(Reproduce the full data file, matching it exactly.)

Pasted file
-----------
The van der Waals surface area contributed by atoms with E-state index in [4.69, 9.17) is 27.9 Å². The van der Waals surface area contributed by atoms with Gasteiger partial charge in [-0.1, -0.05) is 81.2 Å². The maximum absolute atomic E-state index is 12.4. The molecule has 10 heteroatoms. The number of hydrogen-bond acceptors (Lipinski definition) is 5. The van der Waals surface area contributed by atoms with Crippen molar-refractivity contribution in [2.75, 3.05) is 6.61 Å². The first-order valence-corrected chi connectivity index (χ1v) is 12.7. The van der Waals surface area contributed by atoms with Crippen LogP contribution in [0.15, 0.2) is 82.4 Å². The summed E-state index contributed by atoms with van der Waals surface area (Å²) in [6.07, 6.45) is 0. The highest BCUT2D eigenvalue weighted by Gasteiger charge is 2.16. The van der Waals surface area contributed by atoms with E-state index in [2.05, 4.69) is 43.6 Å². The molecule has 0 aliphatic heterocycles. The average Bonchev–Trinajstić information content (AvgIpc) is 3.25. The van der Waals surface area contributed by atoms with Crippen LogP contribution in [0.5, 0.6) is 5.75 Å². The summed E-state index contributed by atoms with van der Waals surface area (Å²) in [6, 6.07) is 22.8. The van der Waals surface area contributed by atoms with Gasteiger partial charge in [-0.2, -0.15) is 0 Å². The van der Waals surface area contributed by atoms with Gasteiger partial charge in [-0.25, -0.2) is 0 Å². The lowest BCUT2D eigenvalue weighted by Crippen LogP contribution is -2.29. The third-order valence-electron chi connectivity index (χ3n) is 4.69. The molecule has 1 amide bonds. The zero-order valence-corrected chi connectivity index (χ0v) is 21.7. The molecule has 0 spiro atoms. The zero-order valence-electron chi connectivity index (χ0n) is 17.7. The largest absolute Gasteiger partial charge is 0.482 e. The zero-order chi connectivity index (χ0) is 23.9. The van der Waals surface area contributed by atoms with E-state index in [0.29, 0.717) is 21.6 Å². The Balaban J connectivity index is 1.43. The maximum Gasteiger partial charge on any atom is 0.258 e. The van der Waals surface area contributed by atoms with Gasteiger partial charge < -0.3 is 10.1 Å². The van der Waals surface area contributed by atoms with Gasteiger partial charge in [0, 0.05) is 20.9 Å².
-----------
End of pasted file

The van der Waals surface area contributed by atoms with E-state index in [4.69, 9.17) is 27.9 Å². The van der Waals surface area contributed by atoms with Gasteiger partial charge in [-0.1, -0.05) is 81.2 Å². The maximum absolute atomic E-state index is 12.4. The molecule has 10 heteroatoms. The number of hydrogen-bond acceptors (Lipinski definition) is 5. The van der Waals surface area contributed by atoms with Crippen molar-refractivity contribution in [2.75, 3.05) is 6.61 Å². The first-order valence-corrected chi connectivity index (χ1v) is 12.7. The van der Waals surface area contributed by atoms with Crippen LogP contribution in [0.15, 0.2) is 82.4 Å². The summed E-state index contributed by atoms with van der Waals surface area (Å²) in [6.07, 6.45) is 0. The highest BCUT2D eigenvalue weighted by Gasteiger charge is 2.16. The van der Waals surface area contributed by atoms with E-state index in [2.05, 4.69) is 43.6 Å². The molecule has 0 aliphatic heterocycles. The average Bonchev–Trinajstić information content (AvgIpc) is 3.25. The van der Waals surface area contributed by atoms with Crippen LogP contribution in [0.5, 0.6) is 5.75 Å². The summed E-state index contributed by atoms with van der Waals surface area (Å²) in [6, 6.07) is 22.8. The van der Waals surface area contributed by atoms with Gasteiger partial charge in [-0.2, -0.15) is 0 Å². The van der Waals surface area contributed by atoms with Gasteiger partial charge in [-0.25, -0.2) is 0 Å². The lowest BCUT2D eigenvalue weighted by Crippen LogP contribution is -2.29. The third-order valence-electron chi connectivity index (χ3n) is 4.69. The molecule has 1 amide bonds. The zero-order valence-corrected chi connectivity index (χ0v) is 21.7. The molecule has 0 spiro atoms. The zero-order valence-electron chi connectivity index (χ0n) is 17.7. The largest absolute Gasteiger partial charge is 0.482 e. The zero-order chi connectivity index (χ0) is 23.9. The van der Waals surface area contributed by atoms with E-state index in [0.29, 0.717) is 21.6 Å². The Balaban J connectivity index is 1.43. The maximum Gasteiger partial charge on any atom is 0.258 e. The van der Waals surface area contributed by atoms with Gasteiger partial charge < -0.3 is 10.1 Å². The van der Waals surface area contributed by atoms with Gasteiger partial charge in [0, 0.05) is 20.9 Å².